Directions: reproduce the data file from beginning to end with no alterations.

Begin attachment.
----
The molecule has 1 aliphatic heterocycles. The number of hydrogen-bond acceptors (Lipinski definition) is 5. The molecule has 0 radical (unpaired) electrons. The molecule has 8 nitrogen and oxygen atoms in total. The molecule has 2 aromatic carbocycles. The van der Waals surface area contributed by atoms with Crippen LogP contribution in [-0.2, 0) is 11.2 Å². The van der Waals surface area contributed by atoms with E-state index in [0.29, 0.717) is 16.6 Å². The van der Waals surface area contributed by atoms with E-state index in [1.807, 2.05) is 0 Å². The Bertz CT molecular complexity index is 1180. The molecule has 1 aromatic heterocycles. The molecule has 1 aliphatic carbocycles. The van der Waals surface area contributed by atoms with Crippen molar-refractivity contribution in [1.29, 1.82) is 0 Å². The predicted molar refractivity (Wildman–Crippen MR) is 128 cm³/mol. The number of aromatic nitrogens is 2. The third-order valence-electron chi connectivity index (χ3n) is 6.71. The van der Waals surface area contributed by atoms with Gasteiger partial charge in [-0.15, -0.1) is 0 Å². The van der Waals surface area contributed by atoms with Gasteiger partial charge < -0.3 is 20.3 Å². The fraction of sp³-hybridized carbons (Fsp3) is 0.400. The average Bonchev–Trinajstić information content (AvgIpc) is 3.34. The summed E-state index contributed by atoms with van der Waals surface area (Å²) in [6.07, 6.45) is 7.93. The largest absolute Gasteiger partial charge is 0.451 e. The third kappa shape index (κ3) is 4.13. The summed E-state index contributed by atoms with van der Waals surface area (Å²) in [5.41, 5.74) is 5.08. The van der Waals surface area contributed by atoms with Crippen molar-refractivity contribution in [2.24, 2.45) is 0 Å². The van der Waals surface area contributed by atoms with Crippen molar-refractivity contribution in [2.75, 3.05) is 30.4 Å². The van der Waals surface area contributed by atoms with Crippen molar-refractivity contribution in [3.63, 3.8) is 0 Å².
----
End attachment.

The molecule has 1 aliphatic heterocycles. The number of hydrogen-bond acceptors (Lipinski definition) is 5. The molecule has 0 radical (unpaired) electrons. The molecule has 8 nitrogen and oxygen atoms in total. The molecule has 2 aromatic carbocycles. The van der Waals surface area contributed by atoms with Crippen LogP contribution in [-0.2, 0) is 11.2 Å². The van der Waals surface area contributed by atoms with E-state index in [0.29, 0.717) is 16.6 Å². The van der Waals surface area contributed by atoms with E-state index in [1.807, 2.05) is 0 Å². The Bertz CT molecular complexity index is 1180. The molecule has 1 aromatic heterocycles. The molecule has 1 aliphatic carbocycles. The van der Waals surface area contributed by atoms with Crippen molar-refractivity contribution in [1.29, 1.82) is 0 Å². The predicted molar refractivity (Wildman–Crippen MR) is 128 cm³/mol. The number of aromatic nitrogens is 2. The third-order valence-electron chi connectivity index (χ3n) is 6.71. The van der Waals surface area contributed by atoms with Gasteiger partial charge in [-0.15, -0.1) is 0 Å². The van der Waals surface area contributed by atoms with Gasteiger partial charge < -0.3 is 20.3 Å². The fraction of sp³-hybridized carbons (Fsp3) is 0.400. The average Bonchev–Trinajstić information content (AvgIpc) is 3.34. The summed E-state index contributed by atoms with van der Waals surface area (Å²) in [6.07, 6.45) is 7.93. The largest absolute Gasteiger partial charge is 0.451 e. The third kappa shape index (κ3) is 4.13. The summed E-state index contributed by atoms with van der Waals surface area (Å²) in [5.41, 5.74) is 5.08. The van der Waals surface area contributed by atoms with Crippen molar-refractivity contribution in [2.24, 2.45) is 0 Å². The van der Waals surface area contributed by atoms with Crippen molar-refractivity contribution in [2.75, 3.05) is 30.4 Å². The van der Waals surface area contributed by atoms with Crippen molar-refractivity contribution in [3.63, 3.8) is 0 Å².